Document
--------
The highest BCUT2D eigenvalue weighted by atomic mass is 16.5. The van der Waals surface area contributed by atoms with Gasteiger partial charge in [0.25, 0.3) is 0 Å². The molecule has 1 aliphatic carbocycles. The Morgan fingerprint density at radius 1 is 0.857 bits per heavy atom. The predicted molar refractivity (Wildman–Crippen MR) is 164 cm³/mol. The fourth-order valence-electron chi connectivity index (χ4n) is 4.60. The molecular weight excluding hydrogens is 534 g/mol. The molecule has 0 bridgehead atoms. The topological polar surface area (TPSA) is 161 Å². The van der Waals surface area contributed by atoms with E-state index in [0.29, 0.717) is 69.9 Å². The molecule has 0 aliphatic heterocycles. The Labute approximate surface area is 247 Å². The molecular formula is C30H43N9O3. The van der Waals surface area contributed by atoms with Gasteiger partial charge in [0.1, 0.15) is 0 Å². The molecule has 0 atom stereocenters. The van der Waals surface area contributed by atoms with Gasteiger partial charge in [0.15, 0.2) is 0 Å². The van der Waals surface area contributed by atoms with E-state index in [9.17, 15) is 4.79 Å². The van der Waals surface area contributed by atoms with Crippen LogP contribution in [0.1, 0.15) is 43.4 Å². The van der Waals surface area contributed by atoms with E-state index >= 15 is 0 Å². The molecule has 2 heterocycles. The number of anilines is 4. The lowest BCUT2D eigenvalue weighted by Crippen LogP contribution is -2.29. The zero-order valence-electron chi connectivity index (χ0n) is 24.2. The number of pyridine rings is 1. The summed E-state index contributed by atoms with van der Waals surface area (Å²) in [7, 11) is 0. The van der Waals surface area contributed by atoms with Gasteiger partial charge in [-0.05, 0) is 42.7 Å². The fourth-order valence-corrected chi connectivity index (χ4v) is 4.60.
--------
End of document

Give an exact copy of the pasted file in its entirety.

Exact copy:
The highest BCUT2D eigenvalue weighted by atomic mass is 16.5. The van der Waals surface area contributed by atoms with Gasteiger partial charge in [0.25, 0.3) is 0 Å². The molecule has 1 aliphatic carbocycles. The Morgan fingerprint density at radius 1 is 0.857 bits per heavy atom. The predicted molar refractivity (Wildman–Crippen MR) is 164 cm³/mol. The fourth-order valence-electron chi connectivity index (χ4n) is 4.60. The molecular weight excluding hydrogens is 534 g/mol. The molecule has 0 bridgehead atoms. The topological polar surface area (TPSA) is 161 Å². The van der Waals surface area contributed by atoms with E-state index in [0.29, 0.717) is 69.9 Å². The molecule has 0 aliphatic heterocycles. The Labute approximate surface area is 247 Å². The molecular formula is C30H43N9O3. The van der Waals surface area contributed by atoms with Gasteiger partial charge in [0.1, 0.15) is 0 Å². The molecule has 0 atom stereocenters. The van der Waals surface area contributed by atoms with Gasteiger partial charge in [0.15, 0.2) is 0 Å². The van der Waals surface area contributed by atoms with E-state index in [9.17, 15) is 4.79 Å². The van der Waals surface area contributed by atoms with Crippen LogP contribution in [0.1, 0.15) is 43.4 Å². The van der Waals surface area contributed by atoms with E-state index >= 15 is 0 Å². The molecule has 2 heterocycles. The number of anilines is 4. The lowest BCUT2D eigenvalue weighted by Crippen LogP contribution is -2.29. The zero-order valence-electron chi connectivity index (χ0n) is 24.2. The number of pyridine rings is 1. The summed E-state index contributed by atoms with van der Waals surface area (Å²) in [7, 11) is 0. The van der Waals surface area contributed by atoms with Gasteiger partial charge in [-0.05, 0) is 42.7 Å². The fourth-order valence-corrected chi connectivity index (χ4v) is 4.60.